To try and change this, the Scottish government has instructed schools to test all of their practices forinclusivity. Nothing we do should exclude pupils on the basis of income or social background. I’m afraid that, for as long as it is part of the core curriculum, the Lochgoilhead trip fails that test.

However, that doesn’t mean Breadalbane pupils have to miss out on a residential outward-bound trip. We’re looking into offering Lochgoilhead, or a similar trip, as an enhancement to the curriculum at some point in S1, probably during Activities Week.

As well as moving the trip to Activities Week, the other ideas we’re exploring include:

  • The possibility of running a shorter trip as part of the transition, which might allow the school to cover all costs, so that parents didn’t have to pay anything.
  • Funding respite care for Young Carers (children who have caring responsibilities, for instance for a disabled parent), so that they can participate too.

These are worthwhile and exciting possibilities, I hope you’d agree. We’ll keep the Parent Council fully informed of progress on both.

The school hasn’t made a final decision about the Lochgoilhead trip yet, as we are keen to share our thinking with parents in the first instance. However, I don’t think it can be part of the future P7-S1 transition.

I know parents and pupils may be disappointed, but I hope the reasons are clear. I cannot prioritise a school trip, no matter how worthwhile, over the Scottish Government’s policy of inclusion. And even if I could, I wouldn’t want to and I hope parents wouldn’t want me to.

I propose to post this letter on the school website and invite parental comments until mid-January, at which point a decision will be taken. I would also appreciate it if you could share this letter through your own website and encourage parents who would like to express a view to get in touch with the school.

Yours sincerely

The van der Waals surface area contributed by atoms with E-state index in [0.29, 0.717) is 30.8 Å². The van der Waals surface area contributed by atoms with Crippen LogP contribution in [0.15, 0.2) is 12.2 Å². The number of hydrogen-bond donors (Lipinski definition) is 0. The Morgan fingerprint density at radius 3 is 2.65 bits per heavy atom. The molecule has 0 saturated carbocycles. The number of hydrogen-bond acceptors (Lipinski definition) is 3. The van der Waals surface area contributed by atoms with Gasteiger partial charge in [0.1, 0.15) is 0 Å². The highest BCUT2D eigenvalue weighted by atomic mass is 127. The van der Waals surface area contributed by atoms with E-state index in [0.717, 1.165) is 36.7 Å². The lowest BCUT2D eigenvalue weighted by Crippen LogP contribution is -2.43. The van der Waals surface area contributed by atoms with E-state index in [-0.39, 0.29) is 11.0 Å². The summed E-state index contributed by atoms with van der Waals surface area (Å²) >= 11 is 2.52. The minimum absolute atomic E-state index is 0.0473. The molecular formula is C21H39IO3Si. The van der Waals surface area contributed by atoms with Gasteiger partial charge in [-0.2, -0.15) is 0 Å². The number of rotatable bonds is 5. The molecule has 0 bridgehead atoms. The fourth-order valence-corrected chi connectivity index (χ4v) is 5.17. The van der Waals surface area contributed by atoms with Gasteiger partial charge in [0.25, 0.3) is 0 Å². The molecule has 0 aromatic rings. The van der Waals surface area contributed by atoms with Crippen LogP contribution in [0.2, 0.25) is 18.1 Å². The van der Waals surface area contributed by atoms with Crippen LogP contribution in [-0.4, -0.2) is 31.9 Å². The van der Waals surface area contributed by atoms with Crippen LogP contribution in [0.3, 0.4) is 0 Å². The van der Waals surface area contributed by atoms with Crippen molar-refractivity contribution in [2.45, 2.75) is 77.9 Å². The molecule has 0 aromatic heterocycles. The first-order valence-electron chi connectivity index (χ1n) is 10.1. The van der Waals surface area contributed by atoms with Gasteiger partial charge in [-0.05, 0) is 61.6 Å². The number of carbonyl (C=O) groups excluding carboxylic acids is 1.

John

JDsig

John G Devine
Headteacher/Campus Leader
Breadalbane Academy
Breadalbane Community Campus
Crieff Road
Aberfeldy
PH15 2DU
01887 822300

To see letter in its original form, click here.

Open evening at the school

openevening

What: Open evening for parents and carers
When: 6:30pm, Tuesdays 10 November, 2015
Where: Breadalbane Community Campus

John Devine and the senior management team at Breadalbane Academy are holding an open-evening for parents at Breadalbane Community Campus, 6:30pm, next Tuesday (10 November).

Mr Devine will explain his priorities for the school and how the school will be changing because of Scotland’s new Curriculum For Excellence. This is also a great chance for parents to ask questions of the school senior management team and to tell the school what they think its priorities should be. All parents and carers are welcome!

An interview with Mrs Marshall, Depute Head (primary)

Mrs Marshall

Mrs Marshall

In November 2014 Mrs Vicky Marshall became the acting depute headteacher, in charge of Breadalbane Academy primary. We caught up with her to find out how she’s getting on and to learn a bit more about her, her priorities and her approach to leadership.

Parent Council: Mrs Marshall, thank you for agreeing to do this interview. Please could you introduce yourself and tell parents a bit about your professional history?

Mrs Marshall: I was interested in teaching from an early age and went on to complete a PGCE (Primary) after finishing my degree in agriculture. I came to Breadalbane as a probationer in 2004 and shortly afterwards I got a permanent contract. The start of my teaching career was spent teaching infants and more recently I was teaching expressive arts and providing cover for Probationer teachers. In August I became the nursery teacher then Acting DHT (Primary) in November.